Students in China protesting COVID laws are role models for us

For the first time since 1989, Chinese citizens are waking up to the hypocrisy and oppressive government surveillance they face every day. Protests have broken out across large Chinese cities against the Zero Covid policy. That policy is one in which any Covid case can, and usually will, result in the total shut down of major metropolitan areas. This leaves people stranded in homes for months at a time. Food is supposed to be delivered to residents, but it sometimes doesn’t come at all. 

The climax of this policy was on November 24, 2022, in Urumqi, China. A lockdown residential building filled with citizens caught fire. Yet families were unable to escape because of their lockdown conditions. Ten people were incinerated in the blaze. This included a three-year-old child. 

The families in that building hadn’t been outside since August.

The Zero Covid policy extends away from isolation as well. Citizens of China are regularly tested and given a “green card” for being Covid negative. It is expected that one shows their green card in any public place they go. So, even if someone gets out of their lockdown home, they still can not enter any public place in China. 

Events such as the apartment fires, green codes, and the current lockdown of 10.3 million citizens in Guangzhou are weighing down an already exhausted population. It is no surprise now that people are resisting for the first time in decades.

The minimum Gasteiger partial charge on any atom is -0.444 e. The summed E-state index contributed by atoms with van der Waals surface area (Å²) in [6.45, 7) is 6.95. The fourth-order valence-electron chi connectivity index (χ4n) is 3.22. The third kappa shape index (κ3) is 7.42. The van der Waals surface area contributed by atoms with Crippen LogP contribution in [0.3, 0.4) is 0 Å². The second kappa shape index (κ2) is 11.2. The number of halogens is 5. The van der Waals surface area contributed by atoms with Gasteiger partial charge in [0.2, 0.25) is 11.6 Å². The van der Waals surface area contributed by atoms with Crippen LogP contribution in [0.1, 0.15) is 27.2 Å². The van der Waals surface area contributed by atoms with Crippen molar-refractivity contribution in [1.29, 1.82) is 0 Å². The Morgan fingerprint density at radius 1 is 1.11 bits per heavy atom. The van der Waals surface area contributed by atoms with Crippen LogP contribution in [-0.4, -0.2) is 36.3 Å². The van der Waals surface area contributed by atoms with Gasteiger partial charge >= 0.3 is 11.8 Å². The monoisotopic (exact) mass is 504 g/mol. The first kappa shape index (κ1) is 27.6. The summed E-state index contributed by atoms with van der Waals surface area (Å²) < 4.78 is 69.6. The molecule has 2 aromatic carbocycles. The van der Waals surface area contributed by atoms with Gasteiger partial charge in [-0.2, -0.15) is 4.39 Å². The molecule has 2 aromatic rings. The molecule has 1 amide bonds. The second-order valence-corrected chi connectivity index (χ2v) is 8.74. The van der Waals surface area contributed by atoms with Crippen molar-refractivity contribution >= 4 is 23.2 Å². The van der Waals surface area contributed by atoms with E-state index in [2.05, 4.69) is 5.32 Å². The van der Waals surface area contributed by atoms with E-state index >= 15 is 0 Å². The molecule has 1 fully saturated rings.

Students on college campuses have been rebelling as hundreds of protests sweep across China calling for deposition of the Communist Party and the installation of free speech for the first time in generations. Universities such as Tsinghua University in Beijing have been the genesis point for many of these large student protests.The Chinese government has allowed these objections, yet they have placed soldiers and police throughout cities to monitor the situation. 

As everything has begun to boil once again, it just as quickly has been fizzling out. Apple has disabled their airdrop system in China, the only non trackable system in iPhones for Chinese citizens. This undermines the ability to hold protests for citizens because organizers can be tracked and arrested. Often protestors are met by armed police before the protests even start. 

These protests, however, are not in vain. China has chosen to relax policies. This marks one of the first times in communist China’s history that the voice of the people has affected governmental policy.

The collective voice of people has an uncontrollable effect and power.

The collective voice of people has an uncontrollable effect and power. This skill can bring change in a way other than war. Increasingly, we choose to physically fight with each other when words are our most powerful sword. That is certainly a lesson we at Haverford can learn from these protests in China and unequivocally a lesson we need to learn for the future.